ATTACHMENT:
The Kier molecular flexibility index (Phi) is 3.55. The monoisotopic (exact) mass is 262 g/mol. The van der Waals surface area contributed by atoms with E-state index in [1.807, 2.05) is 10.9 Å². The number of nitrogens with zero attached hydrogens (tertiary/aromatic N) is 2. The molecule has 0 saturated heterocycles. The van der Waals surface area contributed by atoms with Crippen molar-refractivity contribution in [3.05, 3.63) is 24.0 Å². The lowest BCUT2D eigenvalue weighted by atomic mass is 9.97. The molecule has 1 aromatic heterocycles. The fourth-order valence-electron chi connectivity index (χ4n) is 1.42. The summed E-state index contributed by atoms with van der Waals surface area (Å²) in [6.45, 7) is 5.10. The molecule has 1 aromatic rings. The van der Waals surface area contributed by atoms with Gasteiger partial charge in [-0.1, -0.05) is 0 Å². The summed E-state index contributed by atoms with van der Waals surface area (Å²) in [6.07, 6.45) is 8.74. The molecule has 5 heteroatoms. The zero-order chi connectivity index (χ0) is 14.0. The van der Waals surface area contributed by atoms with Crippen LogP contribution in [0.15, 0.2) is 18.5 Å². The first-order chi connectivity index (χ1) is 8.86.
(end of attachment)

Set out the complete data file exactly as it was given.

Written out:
The Kier molecular flexibility index (Phi) is 3.55. The monoisotopic (exact) mass is 262 g/mol. The van der Waals surface area contributed by atoms with E-state index in [1.807, 2.05) is 10.9 Å². The number of nitrogens with zero attached hydrogens (tertiary/aromatic N) is 2. The molecule has 0 saturated heterocycles. The van der Waals surface area contributed by atoms with Crippen molar-refractivity contribution in [3.05, 3.63) is 24.0 Å². The lowest BCUT2D eigenvalue weighted by atomic mass is 9.97. The molecule has 1 aromatic heterocycles. The fourth-order valence-electron chi connectivity index (χ4n) is 1.42. The summed E-state index contributed by atoms with van der Waals surface area (Å²) in [6.45, 7) is 5.10. The molecule has 1 aromatic rings. The van der Waals surface area contributed by atoms with Gasteiger partial charge in [-0.1, -0.05) is 0 Å². The summed E-state index contributed by atoms with van der Waals surface area (Å²) in [6.07, 6.45) is 8.74. The molecule has 5 heteroatoms. The zero-order chi connectivity index (χ0) is 14.0. The van der Waals surface area contributed by atoms with Crippen LogP contribution in [0.15, 0.2) is 18.5 Å². The first-order chi connectivity index (χ1) is 8.86.